'Twas the week before Christmas, and Alex Rodriguez provided a holiday fable chock-full of life messages.
Like: Be careful what you wish for.
Or: Money can't buy happiness.
Rodriguez wanted the Boston Red Sox and the Red Sox wanted Rodriguez, a perfect marriage between the game's best player and its most desperate and determined franchise.
It looked like a done deal, but that's nothing new for Sox. In one more Curse of the Bambino moment, barring a miracle, A-Rod just rolled through Boston GM Theo Epstein's legs.
Rodriguez could have helped save the Sox from an 86th year of World Series futility and pushed them, at last, past the dreaded New York Yankees.
Boston could have saved Rodriguez from becoming Ernie Banks, a player of incredible skill who languished in the game's netherworld. But now he is destined to never again play a meaningful game. Those drama-filled October nights where legends are made are for anyone else.
The plot twist was an old one, a $252 million deal with the devil that may forever leave Rodriguez out of the spotlight, left watching lesser talents become the champions and icons of his generation. Rodriguez will play out his prime in last place, posting Hall of Fame numbers for a Hall of Shame franchise.
During his three seasons in Texas, Rodriguez has averaged big numbers: .305 batting average, 52 home runs and 132 RBIs. His slugging percentage is .615. He committed just 36 errors.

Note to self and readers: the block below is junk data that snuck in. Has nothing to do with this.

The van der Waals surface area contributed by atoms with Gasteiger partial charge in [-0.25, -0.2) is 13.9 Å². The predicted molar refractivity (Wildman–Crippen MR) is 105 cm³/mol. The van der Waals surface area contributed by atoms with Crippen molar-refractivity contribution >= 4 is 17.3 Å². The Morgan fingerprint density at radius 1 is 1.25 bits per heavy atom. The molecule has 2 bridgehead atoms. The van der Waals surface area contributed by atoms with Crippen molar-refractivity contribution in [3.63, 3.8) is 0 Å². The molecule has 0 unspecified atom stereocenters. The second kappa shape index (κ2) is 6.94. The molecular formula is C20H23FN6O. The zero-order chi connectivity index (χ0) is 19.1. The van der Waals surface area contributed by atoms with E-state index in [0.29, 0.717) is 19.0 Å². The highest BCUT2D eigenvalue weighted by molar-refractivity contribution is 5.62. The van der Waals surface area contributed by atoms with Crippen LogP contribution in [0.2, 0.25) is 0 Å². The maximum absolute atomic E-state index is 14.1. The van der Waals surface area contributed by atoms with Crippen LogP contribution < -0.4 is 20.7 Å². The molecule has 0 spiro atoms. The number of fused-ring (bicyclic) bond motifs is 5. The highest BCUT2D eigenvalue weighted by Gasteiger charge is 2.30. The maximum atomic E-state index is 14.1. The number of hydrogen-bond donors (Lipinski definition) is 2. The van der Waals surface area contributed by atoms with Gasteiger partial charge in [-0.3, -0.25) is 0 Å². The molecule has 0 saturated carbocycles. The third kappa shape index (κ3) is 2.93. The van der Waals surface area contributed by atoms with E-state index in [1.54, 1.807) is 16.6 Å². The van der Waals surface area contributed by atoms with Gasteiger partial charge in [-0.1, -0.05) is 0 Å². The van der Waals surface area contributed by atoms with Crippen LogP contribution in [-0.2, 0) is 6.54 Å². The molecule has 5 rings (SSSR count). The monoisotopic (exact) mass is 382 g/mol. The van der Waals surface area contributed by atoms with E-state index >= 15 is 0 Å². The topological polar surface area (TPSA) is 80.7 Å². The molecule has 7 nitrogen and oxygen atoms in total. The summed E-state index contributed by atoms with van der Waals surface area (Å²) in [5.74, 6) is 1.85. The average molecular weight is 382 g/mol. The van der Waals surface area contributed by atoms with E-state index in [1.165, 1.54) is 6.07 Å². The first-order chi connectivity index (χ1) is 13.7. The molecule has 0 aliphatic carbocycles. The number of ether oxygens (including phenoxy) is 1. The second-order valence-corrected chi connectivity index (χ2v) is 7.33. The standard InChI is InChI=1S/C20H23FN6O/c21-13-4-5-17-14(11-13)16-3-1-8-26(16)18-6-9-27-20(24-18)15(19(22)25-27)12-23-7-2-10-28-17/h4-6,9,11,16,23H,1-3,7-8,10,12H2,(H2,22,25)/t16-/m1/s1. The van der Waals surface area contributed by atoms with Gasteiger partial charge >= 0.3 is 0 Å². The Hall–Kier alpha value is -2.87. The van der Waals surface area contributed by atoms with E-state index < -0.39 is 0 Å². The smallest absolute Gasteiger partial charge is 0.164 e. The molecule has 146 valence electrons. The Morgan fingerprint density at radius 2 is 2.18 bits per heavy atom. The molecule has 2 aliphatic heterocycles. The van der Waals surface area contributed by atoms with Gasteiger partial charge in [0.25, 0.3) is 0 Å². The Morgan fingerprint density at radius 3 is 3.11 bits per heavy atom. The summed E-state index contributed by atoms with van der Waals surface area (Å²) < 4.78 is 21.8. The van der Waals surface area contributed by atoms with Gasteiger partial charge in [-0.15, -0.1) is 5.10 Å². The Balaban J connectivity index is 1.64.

But he was paid a franchise-crippling $73 million during that stretch. The Rangers lost 270 games and finished last in the AL West each season.
He might as well have done it in a vacuum.
This is what happens when you blindly chase money. Three winters ago he could have re-signed with the Seattle Mariners and been an extremely wealthy man and played for a contender.
Instead he went to the Texas Rangers to be even wealthier.
That he wound up in obscurity is a straight shot of irony with a Greek tragedy chaser.
Unlike Banks, the Chicago Cubs superstar who played before free agency, Rodriguez's baseball purgatory is self-chosen.
His catch-22 of a contract assures his current team won't be good until he leaves and at the same time, assures he can't leave.
It took Rodriguez three postseasons of watching others have all the fun for him to realize it wasn't worth the few extra million he can never spend. So he wished for Fenway, wished for the big time, wished for October.
But you can't rewrite history. Or unsign a contract.
If Boston, whose ability and willingness to spend money is eclipsed by only the Yankees, couldn't make this happen, no one will. Certainly not George Steinbrenner. He already has Derek Jeter. Having Rodriguez play out his prime harmlessly in last place is perfect.
Now we may never know how great Rodriguez really is. We may never know if that perfect swing or that flawless defense would hold up under the pressure of a pennant race. We'll never know if he is one of the greatest of all-time, or just a rotisserie god wasting away in Texas.
Statistically Rodriguez is better than his friend Jeter, who averaged only .311, 16 home runs and 67 RBIs over the last three seasons.
But Jeter has four World Series rings and a memory bank full of clutch playoff performances. His spot in history is cemented the right way, the winning way.
Rodriguez's is not. And may never be.
A cautionary Christmas tale indeed.